President Obama and his party have taken a huge political gamble on the issue of illegal immigration. It could turn a bad political year into a catastrophe.

Worse still for the president and his party, 2010 may sow seeds for future defeats.

Obama is resisting efforts to stop illegal immigration -- suing to block Arizona's crackdown and holding hostage federal enforcement of immigration law until Congress agrees to some sort of amnesty program for those already here.

The political calculation is that these stands, though generally unpopular, will fire up liberal voters and win the lasting loyalty of Hispanics, the kind that Democrats now take for granted with black voters.

The smart guys on Obama's political team crowed for months about playing base politics this year, pitting minorities and liberals against conservative, mostly white, voters in a battle of the bases.

By pushing a lefty agenda on issues like global warming and immigration, Democrats believe they will get their coalition to the polls despite deepening disappointment with Obama's policies.

It must have sounded good when they were pitching it around David Axelrod's office, but it has not survived contact with reality. Once again, the lucky breaks that led to Obama's 2008 victory have caused him and his team to overestimate their political gifts.

Democrats believe that their status as permanent majority is assured on the grounds that America will be a majority minority nation in the near future.

It is a dogmatic, often facile, belief that encourages Democrats to take big political risks.

But two, seemingly intractable problems threaten the Democrats' victory parade.

The first is high Republican voter intensity. A recent George Washington University poll showed Republicans with twice the advantage in voter enthusiasm they had in 1994. That might slacken a bit, but the overambitious Obama agenda and his poor execution guarantee that the GOP base will have the advantage this fall.

Second, and more perilous, is the collapse in independent support for the president and his party.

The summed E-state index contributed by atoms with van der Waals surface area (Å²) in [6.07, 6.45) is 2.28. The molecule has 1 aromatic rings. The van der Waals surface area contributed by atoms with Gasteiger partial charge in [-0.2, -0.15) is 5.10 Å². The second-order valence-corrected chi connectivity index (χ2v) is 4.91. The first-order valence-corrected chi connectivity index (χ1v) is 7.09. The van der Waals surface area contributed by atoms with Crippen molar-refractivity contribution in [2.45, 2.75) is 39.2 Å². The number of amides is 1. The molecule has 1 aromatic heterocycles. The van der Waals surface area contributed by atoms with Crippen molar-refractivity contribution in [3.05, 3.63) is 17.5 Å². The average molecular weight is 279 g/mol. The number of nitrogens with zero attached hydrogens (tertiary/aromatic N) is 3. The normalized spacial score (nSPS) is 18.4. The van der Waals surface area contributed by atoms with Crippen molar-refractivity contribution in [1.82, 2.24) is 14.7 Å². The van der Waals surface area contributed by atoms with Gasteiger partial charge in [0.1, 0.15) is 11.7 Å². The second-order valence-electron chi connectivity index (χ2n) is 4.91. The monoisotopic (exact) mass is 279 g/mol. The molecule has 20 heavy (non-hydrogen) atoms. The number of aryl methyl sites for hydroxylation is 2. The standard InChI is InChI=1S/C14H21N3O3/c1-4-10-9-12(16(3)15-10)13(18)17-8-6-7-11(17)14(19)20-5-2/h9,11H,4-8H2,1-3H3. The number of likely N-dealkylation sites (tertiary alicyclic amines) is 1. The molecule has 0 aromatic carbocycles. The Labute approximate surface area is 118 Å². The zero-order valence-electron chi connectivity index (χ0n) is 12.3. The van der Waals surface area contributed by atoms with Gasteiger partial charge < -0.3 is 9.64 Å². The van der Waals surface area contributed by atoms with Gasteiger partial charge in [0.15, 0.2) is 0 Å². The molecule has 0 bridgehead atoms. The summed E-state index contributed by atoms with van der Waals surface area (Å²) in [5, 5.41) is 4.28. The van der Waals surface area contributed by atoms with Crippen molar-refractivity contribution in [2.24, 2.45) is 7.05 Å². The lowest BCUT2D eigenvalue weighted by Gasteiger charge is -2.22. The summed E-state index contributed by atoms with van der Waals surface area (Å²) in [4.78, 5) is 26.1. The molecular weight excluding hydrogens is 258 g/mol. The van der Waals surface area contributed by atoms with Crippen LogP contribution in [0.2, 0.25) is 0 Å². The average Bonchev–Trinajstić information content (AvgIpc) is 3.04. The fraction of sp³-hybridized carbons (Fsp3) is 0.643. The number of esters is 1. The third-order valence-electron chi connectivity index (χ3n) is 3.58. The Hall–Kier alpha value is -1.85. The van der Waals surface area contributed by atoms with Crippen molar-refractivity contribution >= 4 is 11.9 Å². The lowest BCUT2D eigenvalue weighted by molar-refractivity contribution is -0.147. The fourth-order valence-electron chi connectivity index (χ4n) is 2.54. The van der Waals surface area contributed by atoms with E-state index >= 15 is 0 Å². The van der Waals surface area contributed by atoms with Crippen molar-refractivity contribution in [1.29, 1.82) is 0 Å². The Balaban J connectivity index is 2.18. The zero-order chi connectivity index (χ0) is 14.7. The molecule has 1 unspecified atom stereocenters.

Remember that a one or two point advantage among independent voters can decide the outcome of a presidential election. Obama's big 2008 win was mostly achieved by winning independents by nine points, a margin not seen since Bill Clinton's 1996 re-election. Independents were a quarter of the vote in 1996 and are now about 40 percent of the electorate.

So it should induce screaming panic in the White House to see that the latest Gallup poll shows Obama with a 38 percent approval rating among independents. It was 56 percent a year ago.

The president can blame the oil spill, the stalled Afghan war, and the crumbling economic recovery for the drop, but immigration is in the mix too.

For middle-class voters -- the key bloc of independents -- immigration is both an economic issue and a security issue. The strong support for Arizona's tough law and calls for federal action cross ideological lines and reveal tremendous depth of feeling.

When they see low-wage illegal immigrants filling jobs and Mexican narco-anarchy spreading to the Southwest, swing voters, the kind who powered the electoral success of Clinton and Ronald Reagan, must wonder why Obama is so determined to be passive. It reinforces the impression that Obama and his party are out of touch.

The Democratic strategy of a base-versus-base election assumes that Democrats can hold their own with independents -- maybe not win, but at least compete. The Axelrod plan did not take into account the possibility of a 21-point swing from 2008 to 2010.

If Democrats proceed with their race-based strategy for eternal dominance they risk a defeat worse than any in a generation and also tremendous damage to their reputation on pocketbook and security issues.

The diverse Hispanic population in America will not be so loyal as black voters have been to the party since 1964.

Low-wage immigrants will give way to their middle-class children and grandchildren. And as we've seen with past immigrant waves, economic concerns eventually trump ethnic identity when it comes to political identification.

If Democrats pursue an irresponsible agenda now, they may have lost their best chance to establish themselves as a party of growth and prosperity.

Taking minority voters for granted and making politically cynical choices in this election year could be the start of a long, hard road for Democrats.

Chris Stirewalt is the political editor of The Washington Examiner. He can be reached at